BACKGROUND - Development of non-small cell lung carcinoma (NSCLC) in patients previously treated for small cell carcinoma (SCLC/NSCLC) is well described; however, little is known about clinical outcome.
METHODS - A single-institution 20-year review was performed. Patient characteristics and survival for SCLC/ NSCLC patients were compared with those for control patients matched for stage, resection, and previous malignancy.
RESULTS - One thousand four hundred four patients with small cell carcinoma were identified, and 29 underwent therapy for metachronous NSCLC: 11 of 29 patients underwent surgical resection, 10 of these 11 (90%) were stage I. Compared with surgically treated stage I NSCLC patients, SCLC/NSCLC patients were more likely to have squamous histology (70% versus 35%, p = 0.026); and subanatomic resection (90% versus 17.4%, p < 0.0005). The SCLC/NSCLC patients had significantly poorer survival when compared with stage I NSCLC patients undergoing any resection (24.53 versus 74.43 months, p = 0.003) and stage I NSCLC patients receiving wedge resection (24.53 versus 58.39 months, p = 0.006). Survival was similar to NSCLC patients with a history of previous treated extrathoracic solid malignancy.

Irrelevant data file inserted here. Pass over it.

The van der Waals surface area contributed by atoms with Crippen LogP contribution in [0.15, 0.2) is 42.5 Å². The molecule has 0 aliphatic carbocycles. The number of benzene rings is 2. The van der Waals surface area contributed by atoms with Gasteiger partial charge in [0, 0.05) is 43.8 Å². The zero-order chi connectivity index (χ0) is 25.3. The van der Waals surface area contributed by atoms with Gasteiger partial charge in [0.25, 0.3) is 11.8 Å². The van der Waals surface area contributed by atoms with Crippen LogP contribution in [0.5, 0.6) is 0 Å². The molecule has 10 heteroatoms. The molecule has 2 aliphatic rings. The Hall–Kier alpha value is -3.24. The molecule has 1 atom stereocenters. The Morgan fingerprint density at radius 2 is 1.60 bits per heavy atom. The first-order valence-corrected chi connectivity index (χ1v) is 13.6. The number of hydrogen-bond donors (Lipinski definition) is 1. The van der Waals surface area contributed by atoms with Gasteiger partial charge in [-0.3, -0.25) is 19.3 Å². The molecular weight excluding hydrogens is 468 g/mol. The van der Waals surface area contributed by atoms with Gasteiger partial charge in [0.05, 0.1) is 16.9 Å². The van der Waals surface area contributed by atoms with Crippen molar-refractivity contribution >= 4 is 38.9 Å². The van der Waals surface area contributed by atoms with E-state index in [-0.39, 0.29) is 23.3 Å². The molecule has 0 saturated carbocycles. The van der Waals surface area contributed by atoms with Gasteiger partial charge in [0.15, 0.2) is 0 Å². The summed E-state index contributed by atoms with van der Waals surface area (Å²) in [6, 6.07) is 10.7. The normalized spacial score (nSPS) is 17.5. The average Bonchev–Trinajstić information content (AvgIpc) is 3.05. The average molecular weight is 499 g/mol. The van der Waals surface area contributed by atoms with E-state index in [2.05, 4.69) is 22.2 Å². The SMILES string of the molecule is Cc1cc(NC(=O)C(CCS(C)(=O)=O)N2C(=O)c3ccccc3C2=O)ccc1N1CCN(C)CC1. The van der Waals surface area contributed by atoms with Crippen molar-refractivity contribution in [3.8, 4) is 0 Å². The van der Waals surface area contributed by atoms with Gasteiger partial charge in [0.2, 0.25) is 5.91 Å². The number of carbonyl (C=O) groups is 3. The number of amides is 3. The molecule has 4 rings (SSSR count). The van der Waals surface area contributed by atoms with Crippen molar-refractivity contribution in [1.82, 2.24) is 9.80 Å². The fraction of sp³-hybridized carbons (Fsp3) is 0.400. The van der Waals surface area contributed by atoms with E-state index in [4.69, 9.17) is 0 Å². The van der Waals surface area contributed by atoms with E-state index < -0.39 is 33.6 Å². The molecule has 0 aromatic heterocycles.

CONCLUSIONS - Surgical resection for SCLC/NSCLC patients is feasible, but poorer prognosis is noted when compared with stage-matched control patients. Surgical candidates should be carefully chosen, and alternative local control modalities considered.